If you’re a multisport athlete, you probably have a bunch of “stuff” that you don’t need, and even more “stuff” you forgot you had that can really help you. The bike is where you spend the most time in a triathlon and is usually the piece of equipment people know least about. Sure, you can do research and ask questions, but do you really know how to confirm or deny what they’re saying or what you’re reading is true? Too often people buy the wrong equipment based on the “I only want to buy it once” principle. So, they do some research, get the most expensive thing they can afford, and later find out they either didn’t need it, or it really doesn’t help in a race setting. As the title suggests, you’ll see all manner of bike setups at triathlons. Long or short, hilly or flat, hot or cold. The only thing that matters is what works for you, however, I highly suggest a simple path to buying your bikes for triathlon. (Yes, you will have more than one. Don’t try and argue.)
Step 1 – First, but not last, bike for you. Go inexpensive and reputable. Why? Mostly b/c you need a bike that can kinda do everything, take a beating, and be easy to sell later. Plus, if you wind up hating cycling, it’s not that big of a loss.
Step 2 – Get a fit. With the money you saved on a bike, you can now get it dialed in. As you grow as a cyclist and get better, your fit will need to be adjusted.
Step 3 – Aerobars and shoes. These two things will make a huge difference in training and racing. Again, get refit and write down what your dimensions are for a “Tri Fit” and “Road Fit”. They will be different. Don’t skimp on the shoes. Just like the bars and pedals, you take these with you to another bike.
Step 4 – Upgrade. DO NOT, I repeat, DO NOT upgrade parts on your first bike. You’re just throwing money away. Sell that bike and put the money towards a new bike. It’s not worth the trouble unless your a seasoned mechanic, and even then you know it’s more cost effective to buy a whole new bike. I would suggest a really good race road bike or aero road bike. Don’t go straight to a tri bike or else you’re going to have to learn how to bike handle all over again.
Step 5 – Get fit, again. Move over your aerobars, shoes, and pedals. Here is where you may want to think about getting triathlon specific cycling shoes for race day and maybe an aero road helmet like the Giro Air Attack. Keep notes on your position. Maybe a “tri specific” saddle will be useful.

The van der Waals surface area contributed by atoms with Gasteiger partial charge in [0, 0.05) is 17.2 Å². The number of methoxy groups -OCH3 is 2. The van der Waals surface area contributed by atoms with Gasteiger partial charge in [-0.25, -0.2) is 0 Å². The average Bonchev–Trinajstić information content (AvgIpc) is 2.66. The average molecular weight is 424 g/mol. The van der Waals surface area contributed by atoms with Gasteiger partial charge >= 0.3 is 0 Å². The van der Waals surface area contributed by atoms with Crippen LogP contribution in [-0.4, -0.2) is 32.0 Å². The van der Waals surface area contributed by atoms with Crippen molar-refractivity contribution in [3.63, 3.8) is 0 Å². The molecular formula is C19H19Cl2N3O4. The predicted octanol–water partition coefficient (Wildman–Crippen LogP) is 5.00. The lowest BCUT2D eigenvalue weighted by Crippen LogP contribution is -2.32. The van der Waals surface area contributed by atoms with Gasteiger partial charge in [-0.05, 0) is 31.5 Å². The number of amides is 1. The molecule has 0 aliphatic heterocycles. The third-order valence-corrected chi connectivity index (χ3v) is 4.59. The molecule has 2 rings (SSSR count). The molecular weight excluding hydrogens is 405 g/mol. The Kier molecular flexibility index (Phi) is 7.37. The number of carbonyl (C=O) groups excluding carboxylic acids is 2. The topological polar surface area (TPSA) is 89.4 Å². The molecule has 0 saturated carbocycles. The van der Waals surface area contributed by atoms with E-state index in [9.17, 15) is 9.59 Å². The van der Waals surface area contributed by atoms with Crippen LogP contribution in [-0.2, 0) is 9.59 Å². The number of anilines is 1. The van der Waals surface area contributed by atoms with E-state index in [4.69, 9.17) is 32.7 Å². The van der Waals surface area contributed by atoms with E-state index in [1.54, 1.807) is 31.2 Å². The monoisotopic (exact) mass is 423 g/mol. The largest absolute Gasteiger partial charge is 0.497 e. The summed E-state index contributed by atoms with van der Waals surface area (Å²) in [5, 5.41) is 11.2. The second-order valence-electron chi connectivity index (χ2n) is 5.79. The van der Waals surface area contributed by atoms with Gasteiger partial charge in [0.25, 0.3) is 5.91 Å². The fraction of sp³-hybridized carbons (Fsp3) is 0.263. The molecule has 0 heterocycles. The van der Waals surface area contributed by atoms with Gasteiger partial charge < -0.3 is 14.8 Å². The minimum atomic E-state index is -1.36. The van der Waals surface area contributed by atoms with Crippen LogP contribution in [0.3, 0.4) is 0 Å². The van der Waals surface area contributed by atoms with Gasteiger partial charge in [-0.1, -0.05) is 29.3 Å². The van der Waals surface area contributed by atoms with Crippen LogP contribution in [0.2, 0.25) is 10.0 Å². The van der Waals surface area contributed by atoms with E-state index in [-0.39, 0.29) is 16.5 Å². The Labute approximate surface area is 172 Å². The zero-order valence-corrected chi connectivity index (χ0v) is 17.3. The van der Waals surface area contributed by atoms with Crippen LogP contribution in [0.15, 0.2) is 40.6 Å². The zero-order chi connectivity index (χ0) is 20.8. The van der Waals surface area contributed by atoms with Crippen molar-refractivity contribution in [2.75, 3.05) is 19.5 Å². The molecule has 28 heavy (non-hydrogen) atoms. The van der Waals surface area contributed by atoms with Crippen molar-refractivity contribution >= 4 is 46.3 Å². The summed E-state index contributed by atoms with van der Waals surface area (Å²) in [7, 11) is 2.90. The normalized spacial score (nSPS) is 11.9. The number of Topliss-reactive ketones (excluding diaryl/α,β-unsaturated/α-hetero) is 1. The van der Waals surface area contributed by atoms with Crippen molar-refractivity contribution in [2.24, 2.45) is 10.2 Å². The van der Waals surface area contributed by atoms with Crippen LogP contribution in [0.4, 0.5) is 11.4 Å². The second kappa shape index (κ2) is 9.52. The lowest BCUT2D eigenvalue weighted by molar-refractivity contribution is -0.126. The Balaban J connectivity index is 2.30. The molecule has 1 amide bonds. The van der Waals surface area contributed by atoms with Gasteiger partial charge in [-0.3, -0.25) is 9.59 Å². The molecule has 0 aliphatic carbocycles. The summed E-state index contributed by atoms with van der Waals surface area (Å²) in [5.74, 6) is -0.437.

Step 6 – Get a coach. The right bike fit and coach will always help you out more than a super expensive Tri/TT bike.
Step 7 – Your Tri Bike. Before you buy, try to figure out if you really need one. Indicators are usually your run is still suffering no matter how much run training you have, you can’t go any faster and your only being passed by good people on tri bikes, you’re only 4-5 places away form a podium spot, you see yourself doing this for many more years competitively, and the races you enjoy aren’t super technical.
Step 8 – Keep, sell, or upgrade the road bike? That sometimes comes down to finances, but if you can afford it, keep the road bike. It’ll make training and year round riding that much more enjoyable. It’ll also keep you from fiddling around with your fit on either bike. It might also be beneficial to race sometimes on your road bike. Think hilly/technical courses, bad weather, or having to travel with it.
Step 9 – Upgrades. Keep it simple stupid. Unless you’re truly good or just like to geek out on bike tech, there’s no need for that carbon stem cap or spacer. Save your money for another bike later on, or a better race.
Ride on everybody!
(PS – There’s quite a difference between a Tri bike and a TT bike. It has to do with UCI rules and regulations for road races and really none for triathlons. Make sure your bike shop is getting you the right bike for either or. Too many time people spend oodles of money on an “illegal” frame. Oops!)